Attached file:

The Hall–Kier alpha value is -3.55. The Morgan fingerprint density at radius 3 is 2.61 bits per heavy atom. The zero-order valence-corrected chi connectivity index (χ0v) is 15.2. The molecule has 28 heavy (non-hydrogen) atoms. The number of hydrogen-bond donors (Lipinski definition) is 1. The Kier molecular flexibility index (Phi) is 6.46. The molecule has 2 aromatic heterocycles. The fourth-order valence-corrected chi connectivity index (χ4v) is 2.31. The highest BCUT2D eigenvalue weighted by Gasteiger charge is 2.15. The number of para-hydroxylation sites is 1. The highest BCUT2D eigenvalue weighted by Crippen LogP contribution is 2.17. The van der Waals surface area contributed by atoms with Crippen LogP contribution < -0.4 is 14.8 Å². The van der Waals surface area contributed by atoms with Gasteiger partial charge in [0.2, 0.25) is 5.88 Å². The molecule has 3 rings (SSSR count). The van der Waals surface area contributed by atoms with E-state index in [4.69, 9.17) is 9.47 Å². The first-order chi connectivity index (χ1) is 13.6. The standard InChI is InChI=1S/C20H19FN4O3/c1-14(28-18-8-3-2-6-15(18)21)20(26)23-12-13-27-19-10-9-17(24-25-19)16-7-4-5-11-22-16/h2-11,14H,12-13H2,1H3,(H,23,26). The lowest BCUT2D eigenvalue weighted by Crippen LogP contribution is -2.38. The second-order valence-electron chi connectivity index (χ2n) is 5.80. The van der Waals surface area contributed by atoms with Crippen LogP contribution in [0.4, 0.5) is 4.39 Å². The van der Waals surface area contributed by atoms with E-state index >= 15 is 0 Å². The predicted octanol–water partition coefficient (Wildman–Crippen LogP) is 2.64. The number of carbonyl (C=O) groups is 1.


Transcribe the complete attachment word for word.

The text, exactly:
The Hall–Kier alpha value is -3.55. The Morgan fingerprint density at radius 3 is 2.61 bits per heavy atom. The zero-order valence-corrected chi connectivity index (χ0v) is 15.2. The molecule has 28 heavy (non-hydrogen) atoms. The number of hydrogen-bond donors (Lipinski definition) is 1. The Kier molecular flexibility index (Phi) is 6.46. The molecule has 2 aromatic heterocycles. The fourth-order valence-corrected chi connectivity index (χ4v) is 2.31. The highest BCUT2D eigenvalue weighted by Gasteiger charge is 2.15. The number of para-hydroxylation sites is 1. The highest BCUT2D eigenvalue weighted by Crippen LogP contribution is 2.17. The van der Waals surface area contributed by atoms with Crippen LogP contribution < -0.4 is 14.8 Å². The van der Waals surface area contributed by atoms with Gasteiger partial charge in [0.2, 0.25) is 5.88 Å². The molecule has 3 rings (SSSR count). The van der Waals surface area contributed by atoms with E-state index in [4.69, 9.17) is 9.47 Å². The first-order chi connectivity index (χ1) is 13.6. The standard InChI is InChI=1S/C20H19FN4O3/c1-14(28-18-8-3-2-6-15(18)21)20(26)23-12-13-27-19-10-9-17(24-25-19)16-7-4-5-11-22-16/h2-11,14H,12-13H2,1H3,(H,23,26). The lowest BCUT2D eigenvalue weighted by Crippen LogP contribution is -2.38. The second-order valence-electron chi connectivity index (χ2n) is 5.80. The van der Waals surface area contributed by atoms with Crippen LogP contribution in [0.4, 0.5) is 4.39 Å². The van der Waals surface area contributed by atoms with E-state index >= 15 is 0 Å². The predicted octanol–water partition coefficient (Wildman–Crippen LogP) is 2.64. The number of carbonyl (C=O) groups is 1.